Every once in a while, Jason Statham leaves his fast cars and loud guns to offer a performance that dives into his natural embodiment of pure masculinity. Such an exploration can be found in the 2005 film London, which hardly played in the US, but nonetheless featured a striking dramatic role in which Statham played a man whose machismo is destroyed by his impotency. In this role, firing off power not related to his muscle size, Statham showed that beyond his interest in being a reliable action star, within him are palpable expressions about the rawer aspects of being a flawed man. Such urges are sporadically unleashed in Redemption, a film with the original title of Hummingbird. In this movie, Statham stars as Joey Jones, a creatively named man living in a cardboard box in London with his friend Isabel after suffering a traumatic experience as a soldier in Afghanistan. One night, Jones is chased from his residential alleyway into an apartment abandoned by a wealthy socialite named Damon. Soon after discovering that the apartment owner is not due to return home for almost a year, Jones decides to take advantage of this bizarre second chance that he’s been dropped into. After changing his hair status from “shaggy homeless man” to “Jason Statham,” Jones finds his way into the apartment owner’s bank account, along with a few pieces of clothing. He initially gets himself a job in a kitchen at a restaurant, but after beating up a few unruly customers, he is promoted to the position of thug for a Chinese gang. He becomes a driver and a collector, unleashing a suppressed violence that he’s pent up in the years since his days in the Special Forces. As his life begins to turn around, Jones also makes a point to look back at where he came from. He posts signs around the city hoping to hear from his friend Isabel; he donates money to a nun named Cristina (a gentle Agata Buzek) who provides dinner for his friends from the underground. In the process he also begins an honest friendship with the nun, despite her hesitations about the mystery man’s current life situation. When treating Cristina to a steak dinner, she indirectly reveals to him that Isabel eventually began work in a brothel and was recently found murdered in the river. This spurs Jones towards the interest of revenge, ready to forever abandon his status as a good man. In a role that uses his inherent Statham-ness to the film’s advantage, the actor becomes a compelling surrogate in the film’s title journey. Outside of his physical moments, he delivers on two key dramatic scenes. The first involves a display of anger not seen since Guy Ritchie’s Revolver, in which he barks ferociously after flipping a table over. The second is Statham welling up his eyeballs; a moment that Director Steven Knight knows is a rarity in the best possible way. A testimony to his power as a dramatic actor, neither of these sequences hurl Redemption into maudlin territory. This tale of rising from above the underground of London is written and directed by Knight, who essentially has become a screenwriting tour guide for all the ugly corners of such a mysterious locale. His previous two scripts, Dirty Pretty Things and Eastern Promises, prominently feature this location while also dealing with the ugly businesses that drive the underworld’s economy. Redemption, his feature directorial debut, plays out like a tribute to these films, re-using these elements but with questionable results. It should be said at least that this movie sure ain’t Eastern Promises. And on top of that, regardless of the good that he brings to this role, Statham definitely can’t stand next to Viggo Mortensen’s performance in that same film. Though Knight exerts more control than ever on a story, Redemption creatively lacks in its direction. This is one story of … err … redemption that seems to operate like it must follow a standard. The film plays out either like a bizarre anti-fairytale or a story of almost comical fate. Using a nun with her own dark past and the stupid apartment-finding luck of Statham’s character, Knight tries to shake up this arc of a man’s reinvention by throwing in some farfetched elements. Even in moments in which Jones hallucinates hummingbirds, Redemption holds its ground in spite of the oddness at play. Such elements would surely damn this movie if it didn’t already establish the grace that it has with such a common plot line. Some parts don’t work so well. One loose end worth mentioning regards Knight’s framing device of surveillance. In the opening credits, drone footage is used to show a situation in the Middle East and they are intercut with security footage in London. With this kind of visual peeping into the film every now and then, Knight adds unnecessary commentary to a story that needs freshness more than it does more weight. Fortunately, that aforementioned grace provides the movie with its needed moments of brilliance. Along with some striking imagery, Redemption reaches its peak moments when it slows down. There are at least two moments in the film that hold certain shots for a longer amount of time, simultaneously quieting the movie’s pacing. These non-spoilerable moments soak up the atmosphere of the film and also Knight’s characters, who don’t need to be constantly entrenched in their anxieties to hold our attention. However it may be sold, Redemption is definitely not an action movie. But the good news is that Statham does sometimes hit people and he strikes them very, very hard with his fist when the time comes. Remember that awesome moment in heist thriller The Bank Job where Statham kicks a brick out from a wall and then beat the living piss out of a bunch of dudes, looking as raw as possible? That’s the same type of effect that can be found here, boosted by crunching sound design and the movie’s overall tone. Things might be a bit goofy, but Statham and Knight are able to make it so that pain feels like a real issue. This movie’s butt kicking shouldn’t be a main pull for watching it, but it provides a lovely little bonus to this somewhat special Statham experience.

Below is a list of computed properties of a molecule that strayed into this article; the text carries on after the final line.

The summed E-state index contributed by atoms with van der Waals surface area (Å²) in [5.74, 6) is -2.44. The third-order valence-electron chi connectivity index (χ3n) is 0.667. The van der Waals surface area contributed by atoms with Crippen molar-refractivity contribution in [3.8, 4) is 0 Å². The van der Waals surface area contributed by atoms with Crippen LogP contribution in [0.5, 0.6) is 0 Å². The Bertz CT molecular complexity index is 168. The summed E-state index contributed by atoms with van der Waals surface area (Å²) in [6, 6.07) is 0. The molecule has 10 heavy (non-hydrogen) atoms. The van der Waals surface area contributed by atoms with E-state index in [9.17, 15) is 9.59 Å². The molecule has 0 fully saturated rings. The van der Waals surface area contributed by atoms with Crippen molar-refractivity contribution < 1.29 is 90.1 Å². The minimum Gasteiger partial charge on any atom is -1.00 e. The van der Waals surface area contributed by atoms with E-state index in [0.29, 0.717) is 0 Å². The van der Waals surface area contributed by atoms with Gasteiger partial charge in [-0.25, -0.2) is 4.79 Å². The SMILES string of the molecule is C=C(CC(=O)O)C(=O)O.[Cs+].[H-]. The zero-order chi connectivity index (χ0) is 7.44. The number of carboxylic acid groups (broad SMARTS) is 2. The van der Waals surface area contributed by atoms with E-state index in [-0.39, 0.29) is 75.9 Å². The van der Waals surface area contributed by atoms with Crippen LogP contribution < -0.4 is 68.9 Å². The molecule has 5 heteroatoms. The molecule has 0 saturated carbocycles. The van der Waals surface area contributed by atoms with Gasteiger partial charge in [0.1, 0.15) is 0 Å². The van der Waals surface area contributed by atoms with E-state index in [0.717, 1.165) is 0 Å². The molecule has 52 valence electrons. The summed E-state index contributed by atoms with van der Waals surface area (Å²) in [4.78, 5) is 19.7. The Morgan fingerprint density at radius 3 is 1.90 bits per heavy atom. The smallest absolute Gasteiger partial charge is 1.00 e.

Den of Geek Rating: 3 out of 5 stars